I found out a few minutes later that the group was a delegation from South Africa, which included 1993 laureate Nelson Mandela’s grandson Mandla; they were in Oslo on other business. I wasn’t surprised: NRK, like everyone else, is usually wrong about who will receive the Prize. Contrary to popular belief, there’s no short list of nominees, and a few academics with no insight into the committee’s deliberations orchestrate the yearly prognostications. As for the Nobel Committee, a Masonic secrecy surrounds their proceedings, and they never inform the year’s laureate in advance.
At eleven o’clock sharp, Nobel Committee Chairman Thorbjørn Jagland, who resembles a somewhat older Anderson Cooper, walked into the room, followed by the committee’s permanent nonvoting secretary, Geir Lundestad. Shutters clicked and flashes flared.
“The chairman’s coming out,” I said into my phone. I had left the line open to make sure I could get the name to my colleagues at the office as quickly as possible. They would be doing the day’s writing while I did the reporting, and my first job was to beat the radio and TV delays.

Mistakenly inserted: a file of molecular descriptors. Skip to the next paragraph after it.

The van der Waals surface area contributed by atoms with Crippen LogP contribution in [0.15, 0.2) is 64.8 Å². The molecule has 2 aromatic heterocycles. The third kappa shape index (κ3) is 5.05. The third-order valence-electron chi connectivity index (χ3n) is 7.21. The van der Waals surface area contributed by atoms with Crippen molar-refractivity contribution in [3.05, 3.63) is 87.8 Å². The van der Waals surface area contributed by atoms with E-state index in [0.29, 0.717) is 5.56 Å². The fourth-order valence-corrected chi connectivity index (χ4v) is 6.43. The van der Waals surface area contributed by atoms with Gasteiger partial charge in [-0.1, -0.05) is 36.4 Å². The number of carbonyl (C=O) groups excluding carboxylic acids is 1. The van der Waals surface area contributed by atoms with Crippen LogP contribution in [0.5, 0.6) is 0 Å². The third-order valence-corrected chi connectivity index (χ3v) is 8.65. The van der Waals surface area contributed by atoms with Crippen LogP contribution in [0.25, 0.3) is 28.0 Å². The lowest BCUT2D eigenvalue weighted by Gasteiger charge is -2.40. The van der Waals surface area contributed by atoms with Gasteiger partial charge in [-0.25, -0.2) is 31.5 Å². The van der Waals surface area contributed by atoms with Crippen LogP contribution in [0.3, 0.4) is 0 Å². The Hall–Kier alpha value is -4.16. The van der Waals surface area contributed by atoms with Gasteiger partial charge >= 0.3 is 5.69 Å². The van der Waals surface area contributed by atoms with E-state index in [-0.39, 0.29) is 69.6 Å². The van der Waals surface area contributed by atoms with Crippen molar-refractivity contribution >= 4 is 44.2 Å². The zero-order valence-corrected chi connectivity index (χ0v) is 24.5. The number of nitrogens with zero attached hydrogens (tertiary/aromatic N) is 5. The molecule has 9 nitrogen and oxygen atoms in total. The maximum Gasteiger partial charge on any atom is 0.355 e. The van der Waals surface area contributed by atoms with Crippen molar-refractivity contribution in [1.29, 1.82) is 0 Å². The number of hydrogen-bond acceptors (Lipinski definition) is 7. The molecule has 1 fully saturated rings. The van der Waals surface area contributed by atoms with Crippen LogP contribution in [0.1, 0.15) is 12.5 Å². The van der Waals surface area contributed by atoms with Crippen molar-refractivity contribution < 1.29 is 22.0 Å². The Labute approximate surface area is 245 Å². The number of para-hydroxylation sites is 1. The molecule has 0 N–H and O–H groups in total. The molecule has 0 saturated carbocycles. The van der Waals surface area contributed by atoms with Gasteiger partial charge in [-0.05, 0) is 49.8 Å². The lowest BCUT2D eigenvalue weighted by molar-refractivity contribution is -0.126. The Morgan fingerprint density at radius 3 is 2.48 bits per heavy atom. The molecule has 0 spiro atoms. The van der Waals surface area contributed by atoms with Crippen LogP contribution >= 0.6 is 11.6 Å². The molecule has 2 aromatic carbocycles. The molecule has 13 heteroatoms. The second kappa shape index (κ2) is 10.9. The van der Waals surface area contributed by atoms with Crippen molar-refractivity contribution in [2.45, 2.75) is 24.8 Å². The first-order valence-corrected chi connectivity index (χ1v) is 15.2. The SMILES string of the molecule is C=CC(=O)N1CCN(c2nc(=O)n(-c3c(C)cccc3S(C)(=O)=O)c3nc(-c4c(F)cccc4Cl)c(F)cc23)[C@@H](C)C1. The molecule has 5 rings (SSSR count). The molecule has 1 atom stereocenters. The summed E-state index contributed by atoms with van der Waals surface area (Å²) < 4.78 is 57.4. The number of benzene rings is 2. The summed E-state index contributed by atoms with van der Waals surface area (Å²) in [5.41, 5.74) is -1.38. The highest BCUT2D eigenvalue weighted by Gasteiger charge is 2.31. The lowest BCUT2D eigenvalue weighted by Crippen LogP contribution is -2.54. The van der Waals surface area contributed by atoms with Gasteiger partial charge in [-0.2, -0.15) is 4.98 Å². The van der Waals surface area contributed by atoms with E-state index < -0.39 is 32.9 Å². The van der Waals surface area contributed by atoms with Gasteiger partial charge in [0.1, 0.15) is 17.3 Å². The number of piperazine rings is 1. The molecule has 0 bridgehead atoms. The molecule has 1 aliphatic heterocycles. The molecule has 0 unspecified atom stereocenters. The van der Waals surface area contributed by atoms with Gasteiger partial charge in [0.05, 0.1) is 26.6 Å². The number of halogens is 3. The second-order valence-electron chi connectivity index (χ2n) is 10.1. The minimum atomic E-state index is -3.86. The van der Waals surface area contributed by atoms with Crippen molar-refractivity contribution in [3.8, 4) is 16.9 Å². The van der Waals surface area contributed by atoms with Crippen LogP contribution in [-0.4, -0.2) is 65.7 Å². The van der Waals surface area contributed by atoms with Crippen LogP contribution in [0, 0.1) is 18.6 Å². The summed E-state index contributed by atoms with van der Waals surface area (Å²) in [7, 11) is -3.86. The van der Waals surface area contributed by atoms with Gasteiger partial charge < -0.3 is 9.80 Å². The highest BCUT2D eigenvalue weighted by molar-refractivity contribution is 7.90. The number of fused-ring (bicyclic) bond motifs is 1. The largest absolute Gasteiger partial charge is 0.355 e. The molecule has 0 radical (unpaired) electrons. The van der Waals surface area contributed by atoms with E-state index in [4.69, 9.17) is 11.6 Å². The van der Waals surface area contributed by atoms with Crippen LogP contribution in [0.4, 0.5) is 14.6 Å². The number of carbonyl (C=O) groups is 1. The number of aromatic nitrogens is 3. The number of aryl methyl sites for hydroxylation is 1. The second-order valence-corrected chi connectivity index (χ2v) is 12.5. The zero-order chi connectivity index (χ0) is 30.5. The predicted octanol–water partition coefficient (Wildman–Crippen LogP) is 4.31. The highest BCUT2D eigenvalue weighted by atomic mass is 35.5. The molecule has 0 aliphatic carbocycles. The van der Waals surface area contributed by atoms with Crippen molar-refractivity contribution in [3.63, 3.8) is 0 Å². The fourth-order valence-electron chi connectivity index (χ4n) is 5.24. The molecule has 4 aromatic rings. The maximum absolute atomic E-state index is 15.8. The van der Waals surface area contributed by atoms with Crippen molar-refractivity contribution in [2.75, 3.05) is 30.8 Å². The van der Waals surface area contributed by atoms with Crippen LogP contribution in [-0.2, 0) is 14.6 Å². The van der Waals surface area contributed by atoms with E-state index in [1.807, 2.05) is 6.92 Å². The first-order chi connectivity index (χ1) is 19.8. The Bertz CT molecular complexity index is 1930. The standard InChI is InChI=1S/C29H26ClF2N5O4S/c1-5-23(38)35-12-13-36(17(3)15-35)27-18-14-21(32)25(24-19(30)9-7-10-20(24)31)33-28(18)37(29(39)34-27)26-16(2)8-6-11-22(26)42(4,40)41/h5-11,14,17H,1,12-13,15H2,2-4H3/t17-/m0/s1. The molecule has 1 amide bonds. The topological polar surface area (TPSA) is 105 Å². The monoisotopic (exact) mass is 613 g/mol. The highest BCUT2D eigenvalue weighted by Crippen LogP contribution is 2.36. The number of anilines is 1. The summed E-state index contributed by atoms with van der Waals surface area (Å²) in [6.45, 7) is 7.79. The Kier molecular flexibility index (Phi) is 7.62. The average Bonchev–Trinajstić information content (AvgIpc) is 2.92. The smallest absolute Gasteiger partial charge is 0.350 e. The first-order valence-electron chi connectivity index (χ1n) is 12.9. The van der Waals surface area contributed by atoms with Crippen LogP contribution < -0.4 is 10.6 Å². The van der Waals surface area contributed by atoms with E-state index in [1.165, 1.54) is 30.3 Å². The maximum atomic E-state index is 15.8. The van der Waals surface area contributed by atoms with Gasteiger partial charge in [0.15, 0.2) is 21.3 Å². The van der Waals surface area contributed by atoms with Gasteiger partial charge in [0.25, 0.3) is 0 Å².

Silence descended as Jagland reached a podium surrounded by a semicircle of TV cameras. He bowed his head in greeting with a politician’s politesse.
“God morgen. Good morning,” he said.
“Den Norske Nobelkommité har bestemt at Nobels fredspris for 2009 skal tildeles President Barack Obama.”
“It’s Barack Obama,” I said into the phone.
An expletive of surprise—I forget which—came from the other end, followed by “Go, go, go,” and a burst of keys clacking.
Meanwhile, a collective gasp had gone up in the room, the kind I’d thought reserved for dramatic reenactments in made-for-TV documentaries. A sound like a room of owls hooting followed, and then everyone was talking at once. Jagland raised his voice as he continued to read from the citation, struggling to be heard above the clamor. Behind the chairman, Lundestad, the committee’s ever-serious secretary, tried to suppress a smirk before giving up and letting it burst into a toothy, dimpled smile.
By the time I checked in at the office three hours later, scores of pundits and politicians had already weighed in on the selection. And the American editorialists were just getting warmed up.